XFX: Henry Miller

We just read Tropic of Capricorn by Henry Miller and we certainly wouldn’t want to forget the anniversary of the novel that started it all, Tropic of Cancer. Here is the beginning of an insightful review from the NYT that might be of interest (go read the entire article if it is).

The Male Mystique of Henry Miller

By Jeanette Winterson (26 January 2012)

What happens when the unreliable narrator turns out to be the cultural critic?

RENEGADE
Henry Miller and the Making of “Tropic of Cancer”
By Frederick Turner
244 pp. Yale University Press. $24.95.

What we write about fiction is never an objective response to a text; it is always part of a bigger mythmaking — the story we are telling ourselves about ourselves. That story changes. George Orwell, writing in 1940 about Henry Miller, has very different preoccupations from Kate Millet writing about Miller in 1970. Orwell doesn’t notice that Miller-women are semi­human sex objects. In fact, his long essay “Inside the Whale” barely mentions women at all. Millet does notice that half the world has been billeted to the whorehouse, and wonders what this tells us about both Henry Miller and the psyche and sexuality of the American male.

Norman Mailer needed Miller to be like Shakespeare (this is plain wrong, but the need is interesting); Erica Jong wanted to be Athena to Miller’s Zeus — born straight out of his head and saving him from the Feminist Furies in her book “The Devil at Large” (1993).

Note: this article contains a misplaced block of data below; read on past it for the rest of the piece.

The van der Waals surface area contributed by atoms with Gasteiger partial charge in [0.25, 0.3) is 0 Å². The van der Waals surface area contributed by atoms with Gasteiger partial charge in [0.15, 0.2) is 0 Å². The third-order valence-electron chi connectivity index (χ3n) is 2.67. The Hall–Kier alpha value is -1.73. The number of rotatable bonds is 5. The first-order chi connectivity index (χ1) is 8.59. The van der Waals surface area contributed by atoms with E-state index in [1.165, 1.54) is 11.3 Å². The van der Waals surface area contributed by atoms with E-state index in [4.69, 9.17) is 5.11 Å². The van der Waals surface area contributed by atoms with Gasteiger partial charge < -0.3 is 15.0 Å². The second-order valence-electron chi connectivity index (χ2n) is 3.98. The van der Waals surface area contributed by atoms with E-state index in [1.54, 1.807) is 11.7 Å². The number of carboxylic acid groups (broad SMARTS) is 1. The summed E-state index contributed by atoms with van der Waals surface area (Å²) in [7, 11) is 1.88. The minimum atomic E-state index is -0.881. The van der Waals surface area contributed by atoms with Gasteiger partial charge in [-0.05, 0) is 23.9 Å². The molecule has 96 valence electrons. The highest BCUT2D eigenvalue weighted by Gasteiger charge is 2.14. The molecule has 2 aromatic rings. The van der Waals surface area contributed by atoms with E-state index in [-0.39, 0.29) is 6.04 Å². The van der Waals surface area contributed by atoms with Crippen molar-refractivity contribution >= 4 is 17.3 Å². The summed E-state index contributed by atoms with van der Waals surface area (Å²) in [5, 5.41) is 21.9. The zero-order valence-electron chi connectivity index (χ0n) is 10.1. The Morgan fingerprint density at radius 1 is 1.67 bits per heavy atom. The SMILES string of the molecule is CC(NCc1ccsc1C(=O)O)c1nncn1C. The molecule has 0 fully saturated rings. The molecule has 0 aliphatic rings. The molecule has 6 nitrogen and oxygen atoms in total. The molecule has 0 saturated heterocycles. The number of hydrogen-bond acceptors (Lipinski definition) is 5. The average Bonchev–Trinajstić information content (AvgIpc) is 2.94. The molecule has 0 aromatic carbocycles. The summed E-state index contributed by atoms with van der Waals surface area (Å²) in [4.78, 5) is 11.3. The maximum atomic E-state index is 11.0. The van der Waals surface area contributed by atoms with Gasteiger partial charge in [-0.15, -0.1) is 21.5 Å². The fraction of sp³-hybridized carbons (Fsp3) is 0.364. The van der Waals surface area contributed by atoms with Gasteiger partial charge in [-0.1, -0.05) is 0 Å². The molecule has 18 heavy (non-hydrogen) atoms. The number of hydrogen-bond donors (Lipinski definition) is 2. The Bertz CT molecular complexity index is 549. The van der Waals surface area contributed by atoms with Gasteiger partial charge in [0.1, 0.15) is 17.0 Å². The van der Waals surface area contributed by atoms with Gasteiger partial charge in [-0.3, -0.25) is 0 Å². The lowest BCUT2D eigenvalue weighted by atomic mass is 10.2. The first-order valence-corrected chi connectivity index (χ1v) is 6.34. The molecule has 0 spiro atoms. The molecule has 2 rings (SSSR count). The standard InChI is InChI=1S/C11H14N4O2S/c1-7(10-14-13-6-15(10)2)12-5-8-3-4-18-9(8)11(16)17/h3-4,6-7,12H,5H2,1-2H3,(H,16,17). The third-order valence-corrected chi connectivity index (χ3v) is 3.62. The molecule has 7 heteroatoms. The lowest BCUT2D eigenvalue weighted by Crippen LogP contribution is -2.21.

And now? It is some 50 years since “Tropic of Cancer” was published in the United States by Grove Press. First published in Paris in 1934 by Obelisk, a soft-porn imprint, it had been banned as obscene in America until a landmark legal victory overturned the ban, allowing Grove to print it legally in 1961. The book became an instant best seller, and Henry Miller stood as the priapic prophet of sexual freedom.

The entire article is at the NYT; it is both a good introduction to current views on Henry Miller but also into the back rooms of publishes that are more interested in getting new and possibly controversial literature out to readers everywhere than they might be in printing a best-selling and getting rich.

One response

  1. Thanks to your past posts about Henry Miller I looked a little about him and find this long and great interview.

    Like

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